Journalist Paxman, 70, is well known for his confrontational style of interviewing, and earned a living breaking down political arguments, and politicians, while presenting BBC Newsnight. The University Challenge host saw his debates become part of TV folklore, including one episode where he asked former Home Secretary Michael Howard the same question 12 times in order to get the response he wanted. And while he wasn’t always a politician’s best friend, Paxman recently defended the Government’s record of claims all its MPs went to Eton College.
Eton is famed for producing some of the country’s leading political minds, with 20 Prime Ministers attending the Berkshire-based boarding school including Boris Johnson, Harold Macmillan and Alec Douglas-Home.
As well as politicians, Eton College also homed Prince William and his brother Prince Harry, as well as famous actors such as Hugh Lawrie and musicians like Frank Turner.
But when challenged by Herring, on the comedian’s Richard Herring’s Leicester Square Theatre Podcast (RHLSTP), regarding claims all politicians went to Eton, privately-educated Paxman demanded he “do some research” before dismantling the argument.
Prior to the encounter, Herring discussed how Paxman “didn’t have a great time” at boarding school, adding: “It felt to me that, and it worked out quite well for you as a personality and the type of job you chose, but given more of our Government went through that similar experience… of weird rules, and being away from their parents when they are kids, do you think that explains whether those sort of people are equipped to rule us.
“Or to lead us, when they have had this experience during childhood where love has, not been taken away from them, but certainly it’s an odd experience isn’t it?”
Paxman, however, hit back by claiming he “didn’t really buy that argument”.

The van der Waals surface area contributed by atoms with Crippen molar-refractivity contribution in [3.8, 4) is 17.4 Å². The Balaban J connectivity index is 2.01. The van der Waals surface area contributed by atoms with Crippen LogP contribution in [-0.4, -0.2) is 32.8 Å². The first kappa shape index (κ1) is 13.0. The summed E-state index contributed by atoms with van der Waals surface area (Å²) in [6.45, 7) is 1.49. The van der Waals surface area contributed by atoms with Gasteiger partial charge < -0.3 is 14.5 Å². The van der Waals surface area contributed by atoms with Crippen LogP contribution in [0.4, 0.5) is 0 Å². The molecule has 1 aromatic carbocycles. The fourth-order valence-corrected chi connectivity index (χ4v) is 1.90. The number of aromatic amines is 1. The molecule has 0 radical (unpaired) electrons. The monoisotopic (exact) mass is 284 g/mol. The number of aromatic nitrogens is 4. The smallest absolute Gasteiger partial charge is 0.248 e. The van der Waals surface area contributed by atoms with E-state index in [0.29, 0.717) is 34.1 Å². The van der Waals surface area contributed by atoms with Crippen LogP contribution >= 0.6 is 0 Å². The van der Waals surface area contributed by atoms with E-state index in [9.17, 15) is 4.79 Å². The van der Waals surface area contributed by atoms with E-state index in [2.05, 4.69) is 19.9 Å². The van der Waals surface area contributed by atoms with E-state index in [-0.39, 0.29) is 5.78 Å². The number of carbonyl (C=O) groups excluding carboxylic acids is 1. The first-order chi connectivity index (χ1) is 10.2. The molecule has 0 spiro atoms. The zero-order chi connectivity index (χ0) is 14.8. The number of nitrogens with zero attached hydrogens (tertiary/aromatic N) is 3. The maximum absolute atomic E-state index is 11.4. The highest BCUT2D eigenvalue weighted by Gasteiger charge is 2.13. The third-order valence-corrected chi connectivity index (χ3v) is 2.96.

He said: “I don’t think it’s true that all our rulers are from that sort of background.
“If you think about the people we have had. Who have we had? We’ve had [Tony] Blair, Gordon Brown. [David] Cameron of course was one of those.
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Although viewers have enjoyed his brash interview technique and manner, some have taken a distaste towards his abrasive nature.
In 2012, Paxman was criticised by Greek politician Giorgos Papakonstantinou, after comments the BBC star made regarding Greece’s possible exit of the eurozone.
Speaking on Newsnight, Paxman claimed Greece was “like a bad kebab” that faced the prospect of being “vomited out of the single currency”.
Upon hearing the comments, Mr Papakonstantinou said the remarks were offensive and criticised the journalist.
A year later, when being questioned by the BBC’s Graham Norton, Paxman described Mr Cameron as an “idiot” before he revealed he did not vote in the previous local election.
This drew frustration from Nick Clegg, who at the time was Deputy Prime Minister.
He argued that Paxman had a “sneering” attitude towards politicians, treating them as “rogues and charlatans”.